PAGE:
Tuesday, January 31, 2012

What Sustainable Society Leaders Can Learn From Groupon

Chances are good you've probably had a Groupon experience. For those of you who don't know, Groupon is an electronic deal-of-the-day website that is localized to major geographic markets worldwide. The concept is quite creative. Every day, Groupon sends discount coupon notices out to millions of deal hunters looking for a deal on product or services. If a certain number of people sign up for the offer, then the deal becomes available to all.

If the predetermined minimum is not met, no one gets the deal that day. The coupon is for the goods and services of businesses in designated cities. Thus, if you were in Chicago, you could get 50% off Bob's Chicago hot dogs for that day, but only if you log in and get the deal from Groupon. Everybody wins. You get a deal on a hot dog because of the coupon you just purchased, Bob gets a deal because he's selling more hot dogs that day than ever before (and you now know about Bob's hot dogs) and Groupon gets part of the take from each coupon sale. While there may be some challenges with the Groupon model (ie: a small business could get overwhelmed), the spirit of the deal is that the collective participation of hundreds of thousands of people make it possible for this program to exist. It creates a win/win/win opportunity in a kind of "economic justice" framework.

Sustainable Society Leaders are the emerging new school of leaders looking for new and creative ways to bring sustainable, civil, just and personally empowering ways to our society and the environment. I'm thinking that the Groupon model provides a template for some creative leadership structures that would pass the sustainability smell test. The internet makes it all possible. Here are some ideas SSL's may want to consider...

Business Social Action Rider: What would happen if businesses were asked to provide a portion of their profits automatically to the social justice cause of their choice, and those social justice cause organizations were asked to provide on-site and web based promotions for those businesses and their products? I've implemented this structure in the sale of my books. For each book sold, $2 from each sale goes into a pool to purchase natural and organic foods at cost. Then, I have that organic food donated to homeless shelters around the country. The idea is that if we feed homeless people better food on the front end, it would improve their health instead of giving them fatty, sugary, unhealthy food that would further tax their compromised immune systems.

This, of course, would reduce the number of homeless people who end up in emergency rooms at hospitals, costing taxpayers up to $50,000 a year, per homeless person. Thus, the homeless, the shelters, the place I buy the organic foods from and the tax payers win. Not to mention, I sell a few more books. This process integrates profit with social action as the way it should be. Where we've run into trouble as a society is separating the two so that they are at odds with each other. The time has come for the end to that destructive conventional wisdom.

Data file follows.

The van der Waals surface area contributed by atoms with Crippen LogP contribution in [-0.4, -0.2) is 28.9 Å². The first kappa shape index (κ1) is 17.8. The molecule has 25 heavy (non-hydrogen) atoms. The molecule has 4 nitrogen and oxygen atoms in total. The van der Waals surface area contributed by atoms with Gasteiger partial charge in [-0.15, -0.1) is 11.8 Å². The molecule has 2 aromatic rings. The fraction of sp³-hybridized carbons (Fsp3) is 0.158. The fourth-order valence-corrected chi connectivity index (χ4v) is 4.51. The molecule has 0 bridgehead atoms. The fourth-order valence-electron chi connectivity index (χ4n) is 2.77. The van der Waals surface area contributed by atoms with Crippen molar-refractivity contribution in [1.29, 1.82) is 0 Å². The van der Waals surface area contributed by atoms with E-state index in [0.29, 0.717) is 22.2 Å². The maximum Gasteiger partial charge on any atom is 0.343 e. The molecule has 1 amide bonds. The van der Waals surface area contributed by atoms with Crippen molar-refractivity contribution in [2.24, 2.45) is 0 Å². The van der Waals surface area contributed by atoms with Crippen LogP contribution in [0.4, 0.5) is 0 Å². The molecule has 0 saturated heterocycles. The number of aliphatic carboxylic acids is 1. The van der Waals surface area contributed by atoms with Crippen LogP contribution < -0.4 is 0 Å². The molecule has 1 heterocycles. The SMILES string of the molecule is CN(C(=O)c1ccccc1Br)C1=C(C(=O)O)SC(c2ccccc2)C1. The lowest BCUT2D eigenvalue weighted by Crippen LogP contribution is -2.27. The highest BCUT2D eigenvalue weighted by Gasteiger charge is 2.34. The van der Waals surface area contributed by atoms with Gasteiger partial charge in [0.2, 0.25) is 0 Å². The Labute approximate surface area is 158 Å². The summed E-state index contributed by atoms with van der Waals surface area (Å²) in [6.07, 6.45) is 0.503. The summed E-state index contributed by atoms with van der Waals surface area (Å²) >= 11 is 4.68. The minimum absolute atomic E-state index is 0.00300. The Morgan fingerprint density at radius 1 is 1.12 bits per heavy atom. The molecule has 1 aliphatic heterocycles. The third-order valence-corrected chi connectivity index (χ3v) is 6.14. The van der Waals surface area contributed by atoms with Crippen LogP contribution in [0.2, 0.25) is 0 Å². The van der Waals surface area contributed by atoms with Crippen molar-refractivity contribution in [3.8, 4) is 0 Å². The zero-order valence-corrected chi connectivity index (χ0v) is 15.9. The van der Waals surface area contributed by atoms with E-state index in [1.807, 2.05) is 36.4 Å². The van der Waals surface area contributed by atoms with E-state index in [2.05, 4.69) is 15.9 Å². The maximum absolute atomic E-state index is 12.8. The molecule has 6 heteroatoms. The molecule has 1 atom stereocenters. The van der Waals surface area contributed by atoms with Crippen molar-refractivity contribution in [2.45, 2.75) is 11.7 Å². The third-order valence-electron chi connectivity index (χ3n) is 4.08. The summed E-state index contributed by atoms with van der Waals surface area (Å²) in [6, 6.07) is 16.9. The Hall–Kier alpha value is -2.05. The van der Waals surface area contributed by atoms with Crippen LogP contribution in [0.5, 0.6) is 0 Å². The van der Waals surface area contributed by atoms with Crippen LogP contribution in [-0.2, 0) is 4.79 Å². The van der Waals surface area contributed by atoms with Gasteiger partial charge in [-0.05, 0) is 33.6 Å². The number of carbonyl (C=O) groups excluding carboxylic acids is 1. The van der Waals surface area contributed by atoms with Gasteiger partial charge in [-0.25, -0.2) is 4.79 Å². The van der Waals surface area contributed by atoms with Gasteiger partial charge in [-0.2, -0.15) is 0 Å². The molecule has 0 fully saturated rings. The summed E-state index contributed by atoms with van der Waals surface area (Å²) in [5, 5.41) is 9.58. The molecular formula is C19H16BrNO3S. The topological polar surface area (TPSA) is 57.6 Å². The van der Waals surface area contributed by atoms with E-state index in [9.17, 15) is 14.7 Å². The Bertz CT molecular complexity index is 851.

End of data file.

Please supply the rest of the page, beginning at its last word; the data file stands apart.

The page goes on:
Global Farmer's Market: The challenge many backyard farmers face is that they grow enough for themselves, but they have plenty of surplus they'd like to get to market and earn a few extra dollars. What would happen if a group of these backyard farmers pooled their surplus together and started connecting with other small communities that would purchase their items directly? Perhaps a community group in the Netherlands could connect with a group of yam growers in Southern Uganda for their yams, or a neighborhood of backyard farmers near Omaha, Nebraska could connect with strawberry growers in Argentina for their seasonal product? It would create a global network of free enterprise entrepreneurs, maintain the integrity of their organic products and create international friendships at the same time. This idea wouldn't replace the modern system of food distribution, but it would create an alternative one that may be more in keeping with sustainability practices.

Green Business Investors: The Groupon model provides a way for qualified Green businesses to find individual investors for their products or services. In a kind of "deal of the day", consumers can get a short pro forma of that company and the opportunity to buy individual stock in it. Think of it as a kind of consumer-based public offering that's not just restricted to well-healed investors, but everyone who gets the notices. The qualified and participating business benefits from getting the investors it needs to expand services, the investor benefits by being able to participate on the ground floor of a quality venture, and sustainability practices get a shot in the arm when other businesses notice those companies who are thinking about our long-term survivability as a planet are getting preferential treatment.

Okay, maybe these ideas need some development work, but that's just the point. The Sustainable Society Leader must think of new and innovative ways of integrating our society so that all aspects of what we do are thinking about our long-term existence. This is not thinking 'outside of the box', because there is no box. Whatever we create need not have old school references such as 'the box' we once used. These are new ways of looking and old problems and nothing is off the table, including the innovative success of Groupon.

If Sustainable Society Leaders don't do this kind of wide open thinking, who will?

By Chet W. Sisk

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